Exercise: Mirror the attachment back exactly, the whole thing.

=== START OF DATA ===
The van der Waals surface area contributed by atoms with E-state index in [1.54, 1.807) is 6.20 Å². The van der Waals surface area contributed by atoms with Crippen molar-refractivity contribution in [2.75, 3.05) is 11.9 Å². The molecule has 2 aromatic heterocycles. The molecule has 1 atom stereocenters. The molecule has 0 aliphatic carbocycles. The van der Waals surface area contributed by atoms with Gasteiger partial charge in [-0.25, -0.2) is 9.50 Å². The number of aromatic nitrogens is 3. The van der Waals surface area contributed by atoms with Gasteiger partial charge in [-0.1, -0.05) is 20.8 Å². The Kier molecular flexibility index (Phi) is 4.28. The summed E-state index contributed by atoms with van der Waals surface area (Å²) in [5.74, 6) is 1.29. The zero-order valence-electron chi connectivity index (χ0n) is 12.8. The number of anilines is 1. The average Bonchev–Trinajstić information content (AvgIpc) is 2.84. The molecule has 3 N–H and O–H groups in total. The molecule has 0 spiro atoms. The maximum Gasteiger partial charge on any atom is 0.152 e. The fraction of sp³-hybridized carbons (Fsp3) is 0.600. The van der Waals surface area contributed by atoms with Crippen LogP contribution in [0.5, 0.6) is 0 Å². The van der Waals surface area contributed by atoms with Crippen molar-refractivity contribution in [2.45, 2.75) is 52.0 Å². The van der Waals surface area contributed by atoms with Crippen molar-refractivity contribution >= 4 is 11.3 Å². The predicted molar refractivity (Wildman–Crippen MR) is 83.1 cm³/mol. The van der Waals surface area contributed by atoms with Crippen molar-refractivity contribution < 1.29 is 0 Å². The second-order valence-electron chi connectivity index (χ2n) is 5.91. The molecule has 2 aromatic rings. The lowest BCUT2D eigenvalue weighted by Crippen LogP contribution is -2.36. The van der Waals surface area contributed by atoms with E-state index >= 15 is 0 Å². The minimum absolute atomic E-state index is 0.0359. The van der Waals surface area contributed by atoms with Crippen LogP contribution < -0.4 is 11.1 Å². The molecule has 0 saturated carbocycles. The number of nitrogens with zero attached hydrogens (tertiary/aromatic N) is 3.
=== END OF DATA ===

The van der Waals surface area contributed by atoms with E-state index in [1.54, 1.807) is 6.20 Å². The van der Waals surface area contributed by atoms with Crippen molar-refractivity contribution in [2.75, 3.05) is 11.9 Å². The molecule has 2 aromatic heterocycles. The molecule has 1 atom stereocenters. The molecule has 0 aliphatic carbocycles. The van der Waals surface area contributed by atoms with Gasteiger partial charge in [-0.25, -0.2) is 9.50 Å². The number of aromatic nitrogens is 3. The van der Waals surface area contributed by atoms with Gasteiger partial charge in [-0.1, -0.05) is 20.8 Å². The Kier molecular flexibility index (Phi) is 4.28. The summed E-state index contributed by atoms with van der Waals surface area (Å²) in [5.74, 6) is 1.29. The zero-order valence-electron chi connectivity index (χ0n) is 12.8. The number of anilines is 1. The average Bonchev–Trinajstić information content (AvgIpc) is 2.84. The molecule has 3 N–H and O–H groups in total. The molecule has 0 spiro atoms. The maximum Gasteiger partial charge on any atom is 0.152 e. The fraction of sp³-hybridized carbons (Fsp3) is 0.600. The van der Waals surface area contributed by atoms with Crippen LogP contribution in [0.5, 0.6) is 0 Å². The van der Waals surface area contributed by atoms with Crippen molar-refractivity contribution in [2.45, 2.75) is 52.0 Å². The van der Waals surface area contributed by atoms with Crippen molar-refractivity contribution >= 4 is 11.3 Å². The predicted molar refractivity (Wildman–Crippen MR) is 83.1 cm³/mol. The van der Waals surface area contributed by atoms with Crippen molar-refractivity contribution < 1.29 is 0 Å². The second-order valence-electron chi connectivity index (χ2n) is 5.91. The molecule has 2 aromatic rings. The lowest BCUT2D eigenvalue weighted by Crippen LogP contribution is -2.36. The van der Waals surface area contributed by atoms with E-state index >= 15 is 0 Å². The minimum absolute atomic E-state index is 0.0359. The van der Waals surface area contributed by atoms with Crippen LogP contribution < -0.4 is 11.1 Å². The molecule has 0 saturated carbocycles. The number of nitrogens with zero attached hydrogens (tertiary/aromatic N) is 3.